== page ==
The legislature has recently amended the Texas Government Code to permit the sealing, under certain conditions, of your criminal record for a driving while intoxicated (DWI) arrest and conviction with an order of nondisclosure — Texas put this law into effect September 1, 2017.
An order of nondisclosure (by Texas law) is sent by the court clerk to the Department of Public Safety (DPS), who then send a copy of the order to all private entities that contract with the DPS to purchase criminal history information collected from every court, jail, and prison in the state.
Those private contractors must then delete or destroy all entries in their databases relating to the person and offense contained in the nondisclosure order.
If you received probation as the disposition of your case, you can qualify for nondisclosure if you meet the following conditions:
After notice and an opportunity to be heard, if the judge makes a finding that the applicant is entitled to the relief sought and that the order of nondisclosure is in the best interest of justice, the judge shall grant the petition and sign the order of nondisclosure.
An Order of Nondisclosure With Jail Time or Failed Probation
You may still qualify for relief under the new statute if you meet all of the above requirements, but the “waiting period” is increased to 3 years with the Ignition Interlock Device installed for 6 months.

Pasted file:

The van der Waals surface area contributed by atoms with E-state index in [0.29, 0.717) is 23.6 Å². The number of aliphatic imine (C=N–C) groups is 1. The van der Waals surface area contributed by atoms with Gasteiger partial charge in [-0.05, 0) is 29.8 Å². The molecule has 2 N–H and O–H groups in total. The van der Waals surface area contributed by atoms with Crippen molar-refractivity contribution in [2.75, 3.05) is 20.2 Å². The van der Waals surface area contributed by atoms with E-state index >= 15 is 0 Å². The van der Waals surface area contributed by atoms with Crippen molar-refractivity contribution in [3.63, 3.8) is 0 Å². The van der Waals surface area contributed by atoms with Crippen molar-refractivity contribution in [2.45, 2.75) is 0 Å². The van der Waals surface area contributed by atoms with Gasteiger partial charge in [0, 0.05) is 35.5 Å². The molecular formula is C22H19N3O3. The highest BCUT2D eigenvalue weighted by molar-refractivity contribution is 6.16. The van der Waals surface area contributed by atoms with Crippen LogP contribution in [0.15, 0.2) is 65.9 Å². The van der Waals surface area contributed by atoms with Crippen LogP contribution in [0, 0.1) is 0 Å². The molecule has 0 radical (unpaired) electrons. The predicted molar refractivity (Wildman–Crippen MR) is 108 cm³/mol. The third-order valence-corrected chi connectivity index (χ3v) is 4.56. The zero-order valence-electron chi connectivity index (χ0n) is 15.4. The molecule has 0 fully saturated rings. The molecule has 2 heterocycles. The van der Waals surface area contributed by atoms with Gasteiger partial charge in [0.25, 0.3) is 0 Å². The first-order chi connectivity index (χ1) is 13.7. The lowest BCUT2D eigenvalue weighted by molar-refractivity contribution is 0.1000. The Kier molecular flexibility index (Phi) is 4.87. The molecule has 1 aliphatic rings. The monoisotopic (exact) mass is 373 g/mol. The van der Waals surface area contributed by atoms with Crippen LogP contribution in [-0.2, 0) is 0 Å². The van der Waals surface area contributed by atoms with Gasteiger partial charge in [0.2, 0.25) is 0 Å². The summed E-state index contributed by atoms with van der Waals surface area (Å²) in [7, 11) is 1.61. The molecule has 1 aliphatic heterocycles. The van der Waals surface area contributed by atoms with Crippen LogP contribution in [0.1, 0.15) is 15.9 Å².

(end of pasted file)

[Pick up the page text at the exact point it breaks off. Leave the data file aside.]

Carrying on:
If no Interlock device was installed for 6 months, the “waiting period” is 5 years from the completion of your jail sentence or term of probation before you can file your petition for nondisclosure.
The new statute is retroactive — it doesn’t matter when your DWI conviction occurred, you may apply for nondisclosure under Texas law if you meet all of the applicable requirements of the amended statute.
If the Judge grants your petition for nondisclosure, you may deny that you have ever been arrested, charged, or convicted of the offense described in the court order, with the following exceptions:
Although the order of nondisclosure seals the record of your DWI arrest, charge, and conviction from public view (except as noted above), there are some important exceptions, such as the following:
In these cases, the appropriate agency or court gets to see the information about the conviction that is the subject of the nondisclosure order.
Also, you need to be aware that this order of nondisclosure does not apply to the federal government, any mugshot websites, any internet search engines, or any newspaper or private entity which already has information about your arrest, charge, or conviction, unless that private entity has a contract with DPS to purchase criminal history data.
Sealing your DWI criminal record can be beneficial; however, it can also be complicated, especially with all its exceptions, conditions, and caveats.
Let us help you understand how this new law applies to your case.
If you would like to find out if you qualify for an order of nondisclosure under Texas law for a past DWI conviction, please contact the law firm of Hayes, Berry, White & Vanzant at (940)387-3518, or contact us here.